Achieving and Maintaining a Healthy Weight
Most people are surprised to hear that maintaining weight requires most of the same principles that losing weight requires. While walking on the maintenance path, there can be many temptations along the way and once you start down the wrong path, it can be a very slippery slope. Don’t fall into the mind set that just because you are at a healthy weight, you can relax or ‘let loose.’ I recommend the following tips and techniques for maintaining a healthy body weight:
1. Journal your food intake. What?! I know what you may be thinking – why should you inflict that torture on yourself when you have won the race and are at the finish line? The fact is, you are not at the finish line. One has to make an effort to monitor what they eat to maintain a healthy weight. When you get out of the routine of knowing the calories, etc that a food contains, it opens up the doorway for poor choices. Now, does this mean you have to journal everyday? No, but doing it at least once or twice a week can keep you in the loop of evaluating choices. I journal almost daily (and talk about food and calories all day long) and am still surprised at how quickly the calories can add up.
2. Use technology to your advantage. I have a confession to make. I would not be compliant with keeping track of my food choices if I had to keep a paper version. I am not that detail oriented and the stress of having to calculate everything would drive me insane! I use a food journal app on my smartphone. There are many free apps available for each type of smartphone, but I use MyFitnessPal. It has a wide variety of foods in the database, a barcode scanner, and a way to enter recipes. All you have to do is enter the food and the portion size you ate and it will calculate everything for you.
3. Measure your portion sizes periodically. An additional ounce of food can significantly alter the calories, depending on the food. I have found that most people aren’t very good at estimating portion sizes (including myself). I blame this largely on the fact that larger portions have become the standard these days. I prefer “reverse measuring.” I’ll put food on my plate or in my bowl and dump it into a measuring cup to see how my guess measures up. It’s just a little trick I use to give my eyes something to reference when I do ‘eyeball’ my portion sizes.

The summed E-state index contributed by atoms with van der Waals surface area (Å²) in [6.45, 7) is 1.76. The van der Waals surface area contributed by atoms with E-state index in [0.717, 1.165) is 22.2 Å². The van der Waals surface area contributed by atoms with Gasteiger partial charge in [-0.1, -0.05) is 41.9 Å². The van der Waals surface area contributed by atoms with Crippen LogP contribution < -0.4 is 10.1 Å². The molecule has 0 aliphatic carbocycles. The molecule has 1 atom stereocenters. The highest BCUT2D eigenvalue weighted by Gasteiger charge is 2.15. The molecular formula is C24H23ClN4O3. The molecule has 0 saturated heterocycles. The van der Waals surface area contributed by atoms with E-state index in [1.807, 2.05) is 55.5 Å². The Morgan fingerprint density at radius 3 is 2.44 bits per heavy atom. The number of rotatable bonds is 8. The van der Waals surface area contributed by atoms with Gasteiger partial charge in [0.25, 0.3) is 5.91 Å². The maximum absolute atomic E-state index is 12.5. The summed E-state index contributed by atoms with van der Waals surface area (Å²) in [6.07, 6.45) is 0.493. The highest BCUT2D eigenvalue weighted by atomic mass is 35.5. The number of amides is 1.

4. This may sound simple, but exercise!! You don’t know how many times I’ve been asked: “YOU exercise?!?” Of course! First of all, I don’t want my heart to be the size of a pea, second of all, every calorie counts! Granted my current exercise routine only burns about 300-400 calories per week. However, based on the math of weight loss (3500 calories = 1 pound of weight gain), if I kept my calorie intake the same and didn’t exercise, this would cause me to gain about 6 pounds per year. 6 pounds doesn’t sound like a lot, but I don’t want to be 60 pounds heavier by the time I’m 40! One other tip: don’t put a lot of faith in what the machines calculate you are burning during exercise. In general, if a person does light to moderate exercise for 30 minutes, they will burn between 100-200 calories.
So, I would like to applaud my patients who have met their goal weights. I know it takes a lot of hard work to get there. I also want to encourage those of you who are still on the path to your goal. To quote Dr. Williams: “This is a marathon, not a sprint.” You didn’t gain weight overnight and you certainly won’t lose it all overnight. But, with a good system of “checks and balances,” you’ll get there. And we’ll be with you every step of the way!
Krystal Cameron, RD, LDN